Tools for Practice


#15 Atenolol & Beta-Blockers for Primary Hypertension: Do They Perform Under Pressure?


CLINICAL QUESTION
Are beta-blockers, particularly atenolol, as effective as other antihypertensive medications in preventing important outcomes in hypertensive patients?


BOTTOM LINE
Atenolol is an inferior choice for blood pressure treatment. Other antihypertensive classes (ACEI/ARB, calcium-channel blocker, diuretic) should all generally be considered first before using beta-blockers in patients with uncomplicated hypertension. 



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EVIDENCE
Multiple large meta-analyses have examined this question: 
  • 2005 meta-analysis1 compared all beta-blockers against other antihypertensives (13 trials; 105,951 patients) over 2.7-10 years. 
    • Beta-blockers versus all other antihypertensives: 
      • Statistically significantly increased risk of stroke [Number Needed to Harm (NNH)=461]. 
      • No difference in myocardial infarction or death. 
    • Atenolol versus non-beta-blocker antihypertensives: 
      • Statistically significant increased stroke (NNH ~130) and death (NNH ~140). 
  • Similar results in 2004 meta-analysis by same authors,2 Cochrane review,3 and newer meta-analysis.4  
    • Beta-blockers worse than ACEIs/ARBs, calcium-channel blockers, and diuretics.4 
  • 2006 meta-analysis5 stratifying trials by age subgroup found different effects when comparing beta-blockers to other antihypertensives: 
    • <60 years: Relative risk 0.97 (0.88-1.07).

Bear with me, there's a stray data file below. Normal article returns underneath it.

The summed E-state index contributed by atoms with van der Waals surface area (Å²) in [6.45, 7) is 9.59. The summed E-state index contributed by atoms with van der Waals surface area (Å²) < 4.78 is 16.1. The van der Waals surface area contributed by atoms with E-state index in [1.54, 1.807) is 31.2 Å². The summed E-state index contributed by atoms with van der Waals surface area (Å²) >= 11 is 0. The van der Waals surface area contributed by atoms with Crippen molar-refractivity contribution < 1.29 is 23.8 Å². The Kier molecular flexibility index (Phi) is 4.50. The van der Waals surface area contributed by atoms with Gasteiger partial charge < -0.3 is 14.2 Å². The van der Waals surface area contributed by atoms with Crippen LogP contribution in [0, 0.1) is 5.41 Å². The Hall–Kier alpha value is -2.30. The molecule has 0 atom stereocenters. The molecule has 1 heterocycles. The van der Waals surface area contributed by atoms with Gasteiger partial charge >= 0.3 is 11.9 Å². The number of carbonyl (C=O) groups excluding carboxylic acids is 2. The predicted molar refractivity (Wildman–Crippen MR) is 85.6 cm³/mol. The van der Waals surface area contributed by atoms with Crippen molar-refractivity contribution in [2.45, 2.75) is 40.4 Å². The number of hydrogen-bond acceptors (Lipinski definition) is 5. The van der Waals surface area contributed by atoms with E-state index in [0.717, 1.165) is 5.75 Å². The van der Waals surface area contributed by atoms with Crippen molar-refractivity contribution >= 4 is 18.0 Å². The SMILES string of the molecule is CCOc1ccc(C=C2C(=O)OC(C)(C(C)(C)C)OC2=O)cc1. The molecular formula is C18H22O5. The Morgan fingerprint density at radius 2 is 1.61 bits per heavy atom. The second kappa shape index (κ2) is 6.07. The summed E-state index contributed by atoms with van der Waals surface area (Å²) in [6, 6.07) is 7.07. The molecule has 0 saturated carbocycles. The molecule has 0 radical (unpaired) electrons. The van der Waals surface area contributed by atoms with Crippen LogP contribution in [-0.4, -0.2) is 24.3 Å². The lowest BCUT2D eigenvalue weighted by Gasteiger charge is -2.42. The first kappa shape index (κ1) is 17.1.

• >60 years: Relative risk 1.06 (1.01-1.10). 
    • Limitations: Age cutoff arbitrary and based on trial-wide mean age rather than individual-patient data, thus between-age difference could merely be due to chance or methodological differences between trials. 
  • 2014 meta-analysis found largely consistent results between atenolol and other beta-blockers versus other antihypertensives.6 
Limitations: Atenolol was the beta-blocker taken by 75% of trial participants,3 multiple different comparator drugs from different classes pooled together.    Context:  
  • Guidelines recommend against beta-blockers as 1st-line therapy for uncomplicated hypertension in general (UK7) or specifically in patients >60 years (Canada8), unless there are comorbid conditions which benefit from beta-blockers. 
  • Beta-blockers are highly effective agents in patients with other indications (such as post-myocardial infarction9 or heart failure with reduced ejection fraction10). 


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Author(s):

  • Christina Korownyk MD CCFP
  • G. Michael Allan MD CCFP

1. Lindholm LH, Carlberg B, Samuelsson O. Lancet. 2005; 366:1545-53.

2. Carlberg B, Samuelsson O, Lindholm LH. Lancet. 2004; 364:1684-9.

3. Wiysonge CS, Bradley HA, Volmink J, et al. Cochrane Database Syst Rev. 2012; 11:CD002003.

4. Ettehad D, Emdin CA, Kiran A, et al. Lancet. 2016; 387:957-67.

5. Khan N, McAlister FA. CMAJ. 2006; 174:1737-42.

6. Kuyper LM, Khan NA. Can J Cardiol. 2014; 30:S47-S53.

7. NICE Hypertension Guidelines. 2011. Available for download at: https://www.nice.org.uk/guidance/cg127/. Last accessed: August 22, 2016.

8. Leung AA, Nerenberg K, Daskalopoulou SS, et al. Can J Cardiol. 2016; 32:569-88.

9. Freemantle N, Cleland J, Young P, et al. BMJ. 1999; 318:1730-7.

10. Ko DT, Hebert PR, Coffey CS, et al. Arch Intern Med. 2004; 164:1389-94.

Authors do not have any conflicts of interest to declare.